"In a certain sense, quantum events are independent from space and time," says [physicist] Anton Zeilinger.In thinking about quantum weirdness, it seems to me, that something fundamental in Einstein's theory of relativity tends to get lost -- that nature is four dimensional with time as the forth dimension. The past and future parts of four dimensional reality objectively exist with equal reality separated only by slices of time subjectively experienced as the "present". This understanding tends to be unpopular, even among scientists, because under some interpretations it seems to deny free will.
If we imagine space and time as a solid four dimensional block with events permanently embedded in it we can see that classical events are connected by strands of causality but deduce from evidence that quantum events across space and time are not. (Causality, without which observation would not be possible, is what produces our subjective sense of the present). Importantly, quantum events remain connected by conservation principles. These principles, of course, apply across time but we never thought of this as being "caused" by anything. They are simply fundamental. With classical conservation laws as the precedent we should have been less surprised than we have been by non-causal quantum correlations, "entanglements", that similarly reach across time and space. That we were surprised, I believe, is because we largely failed to think of conservation principles in the four dimensional context.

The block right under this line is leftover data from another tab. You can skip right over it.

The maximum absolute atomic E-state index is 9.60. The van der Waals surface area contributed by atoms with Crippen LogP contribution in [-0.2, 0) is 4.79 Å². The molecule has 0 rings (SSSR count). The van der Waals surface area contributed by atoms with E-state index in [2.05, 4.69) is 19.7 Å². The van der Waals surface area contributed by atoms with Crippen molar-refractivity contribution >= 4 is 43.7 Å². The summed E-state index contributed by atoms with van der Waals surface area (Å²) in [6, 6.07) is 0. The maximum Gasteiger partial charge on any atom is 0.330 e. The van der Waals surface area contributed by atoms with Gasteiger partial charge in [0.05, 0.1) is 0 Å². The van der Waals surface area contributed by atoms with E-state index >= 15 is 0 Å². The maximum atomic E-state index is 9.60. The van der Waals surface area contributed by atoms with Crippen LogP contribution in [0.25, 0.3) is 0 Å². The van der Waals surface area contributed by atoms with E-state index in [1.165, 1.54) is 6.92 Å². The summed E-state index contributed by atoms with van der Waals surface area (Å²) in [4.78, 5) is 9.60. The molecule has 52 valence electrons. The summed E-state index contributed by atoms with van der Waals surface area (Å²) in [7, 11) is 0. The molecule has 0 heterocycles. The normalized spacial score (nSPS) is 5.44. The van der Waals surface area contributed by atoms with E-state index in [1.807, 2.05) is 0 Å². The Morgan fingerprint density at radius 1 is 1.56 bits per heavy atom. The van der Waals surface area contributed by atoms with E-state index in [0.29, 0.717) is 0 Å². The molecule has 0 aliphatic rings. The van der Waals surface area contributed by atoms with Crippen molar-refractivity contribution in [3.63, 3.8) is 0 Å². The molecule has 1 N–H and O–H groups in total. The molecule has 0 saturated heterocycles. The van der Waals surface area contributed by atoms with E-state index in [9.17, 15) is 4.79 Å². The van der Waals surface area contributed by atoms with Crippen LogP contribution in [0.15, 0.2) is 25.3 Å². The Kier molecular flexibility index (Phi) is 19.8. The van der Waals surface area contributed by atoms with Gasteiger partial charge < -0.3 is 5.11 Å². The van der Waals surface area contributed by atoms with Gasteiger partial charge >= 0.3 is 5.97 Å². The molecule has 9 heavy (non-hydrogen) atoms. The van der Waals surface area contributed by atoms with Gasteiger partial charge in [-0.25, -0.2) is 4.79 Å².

Let me just add that the "many worlds" interpretation of quantum mechanics effectively adds a fifth dimension to this picture. It solves the mystery of "wave function collapse", which is otherwise inexplicable, by suggesting that there is no collapse, just continuation along multiple fifth dimensional paths of which we can never observe more than one. This is actually quite similar to the way a subjective "present" is singled out for us as unique.
UPDATE: I recently came across mention of a book, A World Without Time: The Forgotten Legacy of Godel and Einstein
In 1942, the logician Kurt Godel and Albert Einstein became close friends; they walked to and from their offices every day, exchanging ideas about science, philosophy, politics, and the lost world of German science. By 1949, Godel had produced a remarkable proof: In any universe described by the Theory of Relativity, time cannot exist. Einstein endorsed this result reluctantly but he could find no way to refute it, since then, neither has anyone else. Yet cosmologists and philosophers alike have proceeded as if this discovery was never made.I object, however, to use of the ridiculously misleading phrase "time does not exist" in describing the four dimensional space-time view. Obviously, time very much exists as the fourth dimension. The intent must have been to explain that time as commonly understood as a real present but annihilated past and unborn future does not exist.